Cosmetics, Costumes and Ornaments in Ancient India

by Remadevi. O. | 2009 | 54,177 words

This page relates ‘Use of Candana (Sandal)’ of the study on cosmetics, costumes and ornaments of ancient India based on Sanskrit sources. Chapter one deals with cosmetics and methods of enhancing beauty; Chapter two deals with costumes, garments and dresses; Chapter three deals with ornaments for humans and animals. Each chapter deals with their respective materials, types, preparation and trade, as prevalent in ancient Indian society.

1.1. Use of Candana (Sandal)

Sandal (Candana), a tree of genus Santalum album is found in Indian forests since ancient times. Besides its use as cosmetic, sandal has plenty of medicinal properties and it is necessary in certain religious practices. Sandal is employed in the manufacturing of furniture also. It is interesting to note that we have no reference to sandal in ancient Vedas. But we come across sandal in the later Vedic texts, other literary works and medical treatises.

Amarakośa refers to four synonyms of sandal—

  1. Gandhasāra,
  2. Malayaja,
  3. Bhadraśrī and
  4. Candana.

A sandal wood is known as Gandhāḍhya, while powdered sandal is called Gandha. Since sandal is a valuable object, Kauṭilya recommends it as one among the articles, which are to be entered into the treasury.

a) Varieties of Sandal

Sandal is varied according to its colour, smell and other characteristics. Kauṭilīya Arthaśāstra[1] gives an account of different varieties of sandal as shown in the following table.

Sandal Colour Other Characteristics
Sātana Red Having smell similar to watery earth
Gośīrṣaka Dark red Resembles fish in smell
Haricandana Looks like the feathers of parrot Smell of mango fruit
Tārṇasa Looks like the feathers of parrot Smell of mango fruit
Grāmeruka Red or dark red Smells like goat’s urine
Daivasabhey a Red Smells like lotus flower
Aupaka (Jāpaka) Red Smells like lotus flower
Jāṅgaka Red or dark red Soft
Taurūpa Red or dark red Soft
Māleyaka Reddish white Soft
Kucandana Red, dark red or black similar to Aguru Rough
Kālaparvatak a Red, dark red or black similar to Obtained from the mountain Kālaparvata
Kośakāra Parvataka Black This has its origin in the mountain Kośakāra
Śītodakīya Black Soft, smells like a lotus flower
Nāgaparvata ka Looks like Śaivala (Vallisneria) Rough, found in Nāga mountain
Śākala Brown  

With the exception of Śākala, we have reference to all the above mentioned varieties in Subhāṣitaratnabhaṇḍāgāra[2]. Amarakośa[3] records three varieties -Tailaparṇika, Gośīrṣaka and Haricandana. According to the commentator Bhānujidīkṣita[4], Tailaparṇika is originated in the tree Tailaparṇa. It is red in colour and Amarakośa[5] mentions four synonyms of it: Raktacandana, Kucandana, Patrāṅga and Rañjana. In Dhanvantarīnighaṇṭu[6], five varieties of sandals are mentioned: Śvetacandana, Raktacandana (Petrocarpus Santalinus), Kālīyaka and Barbiraka. Of these Kālīyaka is yellow and the text records Haricandana as one of its synonyms. Barbiraka is white and devoid of smell. It is originated in the country Barbara.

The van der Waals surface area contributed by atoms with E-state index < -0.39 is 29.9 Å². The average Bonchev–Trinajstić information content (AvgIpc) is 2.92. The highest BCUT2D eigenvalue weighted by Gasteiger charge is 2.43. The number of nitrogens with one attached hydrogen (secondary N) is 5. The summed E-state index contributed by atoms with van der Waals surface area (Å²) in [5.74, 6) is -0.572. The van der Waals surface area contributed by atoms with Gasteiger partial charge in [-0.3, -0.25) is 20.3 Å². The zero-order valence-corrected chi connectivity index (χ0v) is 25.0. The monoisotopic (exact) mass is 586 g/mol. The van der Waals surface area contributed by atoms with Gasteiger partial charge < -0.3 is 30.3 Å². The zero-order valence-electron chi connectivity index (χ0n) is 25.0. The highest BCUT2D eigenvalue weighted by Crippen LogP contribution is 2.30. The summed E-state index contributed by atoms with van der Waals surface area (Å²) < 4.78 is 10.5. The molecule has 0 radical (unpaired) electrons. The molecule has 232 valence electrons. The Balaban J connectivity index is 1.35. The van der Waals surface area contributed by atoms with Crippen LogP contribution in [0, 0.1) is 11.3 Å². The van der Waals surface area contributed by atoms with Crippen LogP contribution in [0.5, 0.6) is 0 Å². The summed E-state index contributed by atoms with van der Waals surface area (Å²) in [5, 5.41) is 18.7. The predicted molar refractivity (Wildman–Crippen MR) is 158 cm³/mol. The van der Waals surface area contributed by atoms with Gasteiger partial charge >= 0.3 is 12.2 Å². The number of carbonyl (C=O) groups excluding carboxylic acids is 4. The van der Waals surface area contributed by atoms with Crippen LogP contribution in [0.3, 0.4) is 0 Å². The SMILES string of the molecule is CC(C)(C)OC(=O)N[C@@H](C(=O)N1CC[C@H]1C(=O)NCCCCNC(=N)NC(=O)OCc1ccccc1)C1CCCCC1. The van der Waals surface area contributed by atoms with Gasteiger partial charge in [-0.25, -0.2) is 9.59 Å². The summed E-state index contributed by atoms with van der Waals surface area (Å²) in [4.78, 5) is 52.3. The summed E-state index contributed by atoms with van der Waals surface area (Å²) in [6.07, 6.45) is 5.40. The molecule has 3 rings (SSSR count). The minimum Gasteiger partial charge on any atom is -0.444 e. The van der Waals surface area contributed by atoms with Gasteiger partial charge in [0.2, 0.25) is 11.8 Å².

Of the above listed varieties of sandal, Haricandana, Malayaja and Kālīyaka were most popular and were mostly used by royal personages. Use of Haricandana is recorded even in Purāṇas. In Mārkaṇḍeyapurāṇa (Mārkaṇḍeyapurāṇa)[7], the demon Vidyudrūpa is described in one context as decorating his body with Haricandana. Kālidāsa[8] often refers to Kālīyaka and Haricandana in his works.

b) Properties of Sandal

In general, sandal is cool, light and hence it is beneficial in alleviating heat. Unguents made of sandal were besmeared on the body of kings during their royal bath. In Mahābhārata[9], we come across, Yudhiṣṭhira, anointing his body with red sandal paste before bath. Water for bath also was perfumed with sandal. In Kālidāsa’s[10] works, we often read of love sick persons besmearing sandal on their body. Regarding its medicinal properties, medical texts describe a lot. In Dhanvantarī-nighaṇṭu[11] and Rājavallabhanighaṇṭu (Rājavallabha-nighaṇṭu)[12] properties of different varieties of sandal are described. As per these texts, sandal is a pacifier of thirst and it is used as a medicine for Raktapitta. In addition to its use as cosmetics and medicines, sandal was employed in building houses and making furniture. Bṛhatsaṃhitā[13] suggests sandalwood for making beds, seats, idols and even houses.

Sandal was prepared artificially also. Rasaratnākara[14] refers to a recipe for such a sandal preparation.

Footnotes and references:


II. XI. 78




II. VI. 131


p. 383






Ṛtusaṃhāra, VI.60


Epic India (EI)






LXXIX.2,12; LIX.5



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